How’s Your Relationship with Your Finances?

As business owner and a coach for business owners, I’ve had to get real about my relationship with money. It would be a lie if I said I had it all under control. I’ve come a long way, but with the cyclical nature of clients and a feeling of financial uncertainty, the scarcity mentality can come creeping in.

When I work with my clients (who are my best inspiration to keep my shit in check), I notice that their financial fear comes from partial information and a story that is based on one or two facts. Their fear of the knowing the full story is exactly what they need.

I’ve had the best 6 months of my business (almost triple to what I was making at the beginning of the year) and I still feel the tightness in my chest when I start to worry about what next month looks like. Are people going to reup? Will I get new clients? Will people be interested in my new courses? Will all of that outreach finally pay off?

It’s a lot of unknowns that rely on the decisions of others, which makes it even more important for me to focus inward on what I can control – how I feel about myself and what immediate, mid-range and long-term financial decisions need to be made.

I sit down with my Quickbooks App, open up my bank account, and make a list of priority expenses in addition to the fixed costs each month. The I write down my earning potential for the next month and highlight what feels like a strong guarantee and what is probably not going to close in the month. Then I work with the guaranteed number. I don’t focus on the “OMG it would be so awesome if that happened.” I’ve done it and it’s caused more productivity-stunting harm.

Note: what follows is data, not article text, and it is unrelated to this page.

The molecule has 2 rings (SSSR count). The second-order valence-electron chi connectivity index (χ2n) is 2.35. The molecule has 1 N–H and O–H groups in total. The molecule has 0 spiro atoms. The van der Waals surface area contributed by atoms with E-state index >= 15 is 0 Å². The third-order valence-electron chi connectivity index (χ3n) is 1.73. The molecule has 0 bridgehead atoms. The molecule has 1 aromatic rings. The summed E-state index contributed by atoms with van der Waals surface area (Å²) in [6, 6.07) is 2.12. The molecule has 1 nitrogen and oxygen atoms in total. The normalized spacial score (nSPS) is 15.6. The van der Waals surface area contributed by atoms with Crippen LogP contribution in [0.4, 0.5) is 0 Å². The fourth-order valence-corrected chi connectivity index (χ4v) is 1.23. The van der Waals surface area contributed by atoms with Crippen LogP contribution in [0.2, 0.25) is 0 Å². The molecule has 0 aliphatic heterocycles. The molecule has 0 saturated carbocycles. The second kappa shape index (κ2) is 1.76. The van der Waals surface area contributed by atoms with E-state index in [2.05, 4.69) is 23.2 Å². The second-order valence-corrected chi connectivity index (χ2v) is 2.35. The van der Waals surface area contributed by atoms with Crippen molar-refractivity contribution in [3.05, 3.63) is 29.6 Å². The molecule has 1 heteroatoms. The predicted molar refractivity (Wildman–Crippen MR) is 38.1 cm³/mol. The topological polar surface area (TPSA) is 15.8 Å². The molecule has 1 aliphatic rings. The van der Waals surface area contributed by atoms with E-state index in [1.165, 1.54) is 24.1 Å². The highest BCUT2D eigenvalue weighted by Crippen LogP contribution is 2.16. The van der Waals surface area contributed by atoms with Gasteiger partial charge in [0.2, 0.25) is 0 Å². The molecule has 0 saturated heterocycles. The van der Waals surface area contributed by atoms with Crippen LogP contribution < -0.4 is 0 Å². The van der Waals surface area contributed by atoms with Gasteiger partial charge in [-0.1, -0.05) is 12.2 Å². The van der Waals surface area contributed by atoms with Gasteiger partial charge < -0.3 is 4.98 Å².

I totally believe in abundant thinking, but counting checks before they’ve cleared your account can only lead to disappointment. Trust me, it’s happened to me more than once and it feels like shit.

So, what can you guarantee for income? What bills do you need to pay? What do you have left over or need to bring in to make up the difference?  It’s all about keeping things realistic. If you need to make an extra $200 in two, it’s feels much more doable than $2500. You’ll also want to keep a budget and saving strategy for those flush months and future bigger purchases.

As you build your business, it’s not about being flashy and seeming like you’re successful. Your success is reflected by your poise and composure because you actually have your financial shit together and can afford it.

The first 2-5 years are all about stowing away for those uncertain times in your business. It’s not meant to be easy. It’s not meant to be glamorous, but if this is what you want to do, get your numbers straight and get real with yourself.

If you’re racking up credit card debt, take a close look at what’s a need and what’s an image-boosting want. I definitely put my rent on a credit card for the first year, so I could stay cash flush. After my business started increasing, I started paying with cash-on-hand and paid down my credit cards. I’m still not at a zero balance, but I’m getting there.

I’ve seen too many CEOs ignoring their financial situation and being fancy. They live a plastic swiping existence thinking that they’ll be more successful when they look more successful. Ultimately, you’ll pay with lost employees when you can’t make payroll or lost vendors when you don’t pay your invoices. Keep your word to yourself first. If you’re not being honest about your money, you’ll never have a real picture of abundance, but I’m sure you’ll have some pretty stuff.